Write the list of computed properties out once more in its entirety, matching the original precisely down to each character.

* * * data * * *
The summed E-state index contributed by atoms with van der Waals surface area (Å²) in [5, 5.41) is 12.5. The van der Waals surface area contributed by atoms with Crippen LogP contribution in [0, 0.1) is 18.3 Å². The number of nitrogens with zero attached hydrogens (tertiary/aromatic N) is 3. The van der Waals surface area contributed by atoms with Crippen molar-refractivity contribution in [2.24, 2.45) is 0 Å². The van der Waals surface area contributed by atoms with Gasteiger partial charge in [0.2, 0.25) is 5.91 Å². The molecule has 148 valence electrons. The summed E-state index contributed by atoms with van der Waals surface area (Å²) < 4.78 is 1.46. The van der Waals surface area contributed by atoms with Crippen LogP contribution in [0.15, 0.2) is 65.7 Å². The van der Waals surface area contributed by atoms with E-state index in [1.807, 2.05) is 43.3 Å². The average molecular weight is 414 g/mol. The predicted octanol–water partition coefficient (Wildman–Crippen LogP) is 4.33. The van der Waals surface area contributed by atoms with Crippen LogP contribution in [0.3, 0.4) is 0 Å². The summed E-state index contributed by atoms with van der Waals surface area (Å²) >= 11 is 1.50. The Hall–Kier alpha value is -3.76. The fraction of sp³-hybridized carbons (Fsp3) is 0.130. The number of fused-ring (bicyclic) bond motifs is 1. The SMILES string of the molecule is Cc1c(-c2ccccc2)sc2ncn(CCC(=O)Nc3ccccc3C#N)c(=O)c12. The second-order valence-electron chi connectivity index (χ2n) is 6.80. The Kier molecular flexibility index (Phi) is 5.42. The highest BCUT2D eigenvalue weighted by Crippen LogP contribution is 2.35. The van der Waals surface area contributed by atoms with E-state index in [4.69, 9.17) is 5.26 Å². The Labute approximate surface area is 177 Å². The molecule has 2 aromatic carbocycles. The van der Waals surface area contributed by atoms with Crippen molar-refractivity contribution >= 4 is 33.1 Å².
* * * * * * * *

The summed E-state index contributed by atoms with van der Waals surface area (Å²) in [5, 5.41) is 12.5. The van der Waals surface area contributed by atoms with Crippen LogP contribution in [0, 0.1) is 18.3 Å². The number of nitrogens with zero attached hydrogens (tertiary/aromatic N) is 3. The van der Waals surface area contributed by atoms with Crippen molar-refractivity contribution in [2.24, 2.45) is 0 Å². The van der Waals surface area contributed by atoms with Gasteiger partial charge in [0.2, 0.25) is 5.91 Å². The molecule has 148 valence electrons. The summed E-state index contributed by atoms with van der Waals surface area (Å²) < 4.78 is 1.46. The van der Waals surface area contributed by atoms with Crippen LogP contribution in [0.15, 0.2) is 65.7 Å². The van der Waals surface area contributed by atoms with E-state index in [1.807, 2.05) is 43.3 Å². The average molecular weight is 414 g/mol. The predicted octanol–water partition coefficient (Wildman–Crippen LogP) is 4.33. The van der Waals surface area contributed by atoms with Crippen LogP contribution in [0.3, 0.4) is 0 Å². The summed E-state index contributed by atoms with van der Waals surface area (Å²) >= 11 is 1.50. The Hall–Kier alpha value is -3.76. The fraction of sp³-hybridized carbons (Fsp3) is 0.130. The number of fused-ring (bicyclic) bond motifs is 1. The SMILES string of the molecule is Cc1c(-c2ccccc2)sc2ncn(CCC(=O)Nc3ccccc3C#N)c(=O)c12. The second-order valence-electron chi connectivity index (χ2n) is 6.80. The Kier molecular flexibility index (Phi) is 5.42. The highest BCUT2D eigenvalue weighted by Crippen LogP contribution is 2.35. The van der Waals surface area contributed by atoms with E-state index in [4.69, 9.17) is 5.26 Å². The Labute approximate surface area is 177 Å². The molecule has 2 aromatic carbocycles. The van der Waals surface area contributed by atoms with Crippen molar-refractivity contribution >= 4 is 33.1 Å².